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Updating to iOS 6 – Things to do to make the transition smoother

Apple’s iOS 6 operating system was released Sept. 19.  Upgrading to iOS 6 shouldn’t pose any problems. Below are six suggestions should trouble arise from the update.

Before getting started, have your Apple ID available.  Some of the processes are going to require input of your Apple ID information, so having it on hand before starting will make your life easier.

If you have forgotten your Apple ID information, you can retrieve your Apple ID and reset the password from the iforgot.apple.com webpage. 

1.     Use this as an opportunity to clean up your iOS device.  Review your apps to see which ones are actually being used.  If you are like me, it’s easy to get in the trap of trying out free apps but not being vigilant in getting rid of them if they do not meet your needs.  They begin to pile up and take up significant amounts of space on your device.

To delete an app, simply press and hold the app icon until all the apps on the screen start to shake.  Notice that a black circle with a white X will appear in the top left corner of the app icon.  Pressing the X brings up a dialog box, giving the chance to delete or cancel.  When finished deleting unneeded apps, press the Home button and the icons will stop shaking.

This also is a good time to update outdated apps.  To check for app updates, go to the App Store icon.  A small red circle with a number in it in the top right corner of the icon indicates updates are available.  If updates are available, go into the App Store; the Updates section is listed on the bottom right of the screen.  When Updates is clicked, it will bring up a list of applications with updates.  Selecting from this list will go out to the app on your desktop, where a small progress bar shows the installation.  When it completes, go back into the App Store and then Updates, to start the process for the next application.  Repeat this process until all of your apps are updated.

2.    Make sure you have the latest version of iTunes on the computer (Mac or PC)  being used to moderate the iOS device.  iTunes is good about informing upon launch whether an update is available.  To check it manually, open iTunes and select “Check for Updates” under the help menu.

3.    Transfer apps to your iTunes computer.  Connect your iOS device to the computer.  After the iOS device shows up under the Devices section on the left side bar of iTunes, click the File menu in the top left corner.  Next, select “Transfer Purchases from {name of your iOS Device}”.

In the event you need to restore the apps on the iOS device:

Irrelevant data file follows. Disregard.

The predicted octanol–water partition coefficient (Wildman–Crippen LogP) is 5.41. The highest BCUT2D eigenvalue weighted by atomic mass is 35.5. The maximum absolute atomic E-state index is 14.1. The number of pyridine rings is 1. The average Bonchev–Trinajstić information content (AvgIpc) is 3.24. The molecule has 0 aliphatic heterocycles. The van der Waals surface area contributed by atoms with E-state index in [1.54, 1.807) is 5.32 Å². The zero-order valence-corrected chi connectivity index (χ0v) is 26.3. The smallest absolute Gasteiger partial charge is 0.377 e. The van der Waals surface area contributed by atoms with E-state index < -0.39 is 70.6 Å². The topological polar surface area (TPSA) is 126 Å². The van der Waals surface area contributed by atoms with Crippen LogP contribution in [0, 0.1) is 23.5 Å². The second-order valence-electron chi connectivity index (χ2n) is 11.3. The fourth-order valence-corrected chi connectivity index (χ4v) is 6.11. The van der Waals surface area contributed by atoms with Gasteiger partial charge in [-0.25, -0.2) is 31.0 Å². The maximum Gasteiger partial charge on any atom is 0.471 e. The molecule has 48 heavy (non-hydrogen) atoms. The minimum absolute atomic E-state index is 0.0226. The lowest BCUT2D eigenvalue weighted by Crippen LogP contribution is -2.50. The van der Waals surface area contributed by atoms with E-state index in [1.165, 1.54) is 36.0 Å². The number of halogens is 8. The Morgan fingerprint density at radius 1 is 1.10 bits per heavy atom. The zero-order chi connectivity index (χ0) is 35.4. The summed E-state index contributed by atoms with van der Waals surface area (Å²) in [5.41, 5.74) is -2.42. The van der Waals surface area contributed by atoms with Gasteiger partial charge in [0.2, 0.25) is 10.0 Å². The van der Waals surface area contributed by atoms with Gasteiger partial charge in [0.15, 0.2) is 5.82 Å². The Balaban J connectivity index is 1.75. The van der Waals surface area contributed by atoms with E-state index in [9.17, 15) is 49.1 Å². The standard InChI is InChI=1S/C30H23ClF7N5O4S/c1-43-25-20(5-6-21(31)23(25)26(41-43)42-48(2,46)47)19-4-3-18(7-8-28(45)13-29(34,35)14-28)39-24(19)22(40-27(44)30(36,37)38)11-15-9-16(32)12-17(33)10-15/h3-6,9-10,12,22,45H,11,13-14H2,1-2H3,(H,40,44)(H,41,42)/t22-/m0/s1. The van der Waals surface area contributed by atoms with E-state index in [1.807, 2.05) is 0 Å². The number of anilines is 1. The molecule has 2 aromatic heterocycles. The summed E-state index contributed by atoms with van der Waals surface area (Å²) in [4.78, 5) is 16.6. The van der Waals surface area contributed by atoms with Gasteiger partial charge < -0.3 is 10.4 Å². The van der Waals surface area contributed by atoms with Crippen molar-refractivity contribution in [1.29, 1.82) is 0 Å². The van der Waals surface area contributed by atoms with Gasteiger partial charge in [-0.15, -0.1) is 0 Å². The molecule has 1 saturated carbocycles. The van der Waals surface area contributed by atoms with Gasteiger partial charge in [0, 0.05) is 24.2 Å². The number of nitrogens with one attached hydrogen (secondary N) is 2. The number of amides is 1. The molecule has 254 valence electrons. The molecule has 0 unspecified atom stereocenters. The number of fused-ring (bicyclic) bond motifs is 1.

• Connect the iOS device to the iTunes computer.
  • Select the iOS device from under the Devices section on the iTunes left sidebar.
  • Go into the Apps tab, and checkmark “Sync Apps”.  At that point iTunes will sync the apps back to the iOS device, so any missing apps will be restored on the iOS device.

4.    Back up the iOS device to the iTunes computer.  Connect the iOS device to the computer.  Next, right-click on the iOS device under the Devices section on the left side bar in iTunes and click “Back Up”.  In the event you need to restore from the backup, go through the same procedure but click “Restore from Backup”.  You will get a dialog box with the options to restore or cancel.  Note the backup will only restore the contacts, calendars, notes, and settings, but not the iOS device firmware.  Also note this is not backing up your applications.  Applications can be redownloaded if necessary or by using the process outlined in step #3 above.

5.    Back up the iOS device using iCloud.  This is an alternative backup method using an iTunes computer.  In terms of materials backed up, both methods are the same.  The differences are in terms of space and location.

  • Space. The free iCloud only provides 5GB of space.  If your backup would be larger than that or when backing up multiple iOS devices to the account, space could be a concern.  Additional iCloud space can be purchased.
  • Location (where the backup is stored).  When using iCloud, the backup can be restored from anywhere, whereas the iTunes method requires backing up from the local machine where the backup was created.

If backing up to iCloud is enabled, the automatic backup will be disabled when a device is connected to the iTunes computer.  However, a manual backup to the iTunes computer should still be possible.

Your Apple account must be verified before enabling iCloud backups.  On your iOS device, go to Settings and click iCloud in the left sidebar.  On the top right it will say “Account Not Verified”.  When you clicked on iCloud, it will have sent a verification email to the account connected to your Apple ID.  Note that account will be shown in this information window.

Go to that email account and open the email received from Apple.  Click the verification link provided, and enter your Apple ID and password.  When that is completed, go to Settings on the iOS device and click iCloud.  A dialog box will ask if you want to merge the bookmarks on the iOS device with iCloud (it’s your choice).  Next, another dialog box will ask to allow iCloud to use your location data (again, your choice).

After you’ve verified iCloud, the backup feature can be turned on.  To enable the iCloud backup, go to Settings, click iCloud, and then click Storage & Backup.  A backup section is on the right side of the screen.  Immediately under Backup is a box that says iCloud Backup with an on-off slide button.  Slide the button to “on” and the iCloud backup is enabled.

6.     Updating to iOS 6.  Open Settings, then General and click Software Update.  Under Software Update is a button called Download and Install; click that button and then agree to the terms and conditions.  A dialog box will pop up asking to connect the iOS device to a power source to save battery.  Connect to power and say “ok”.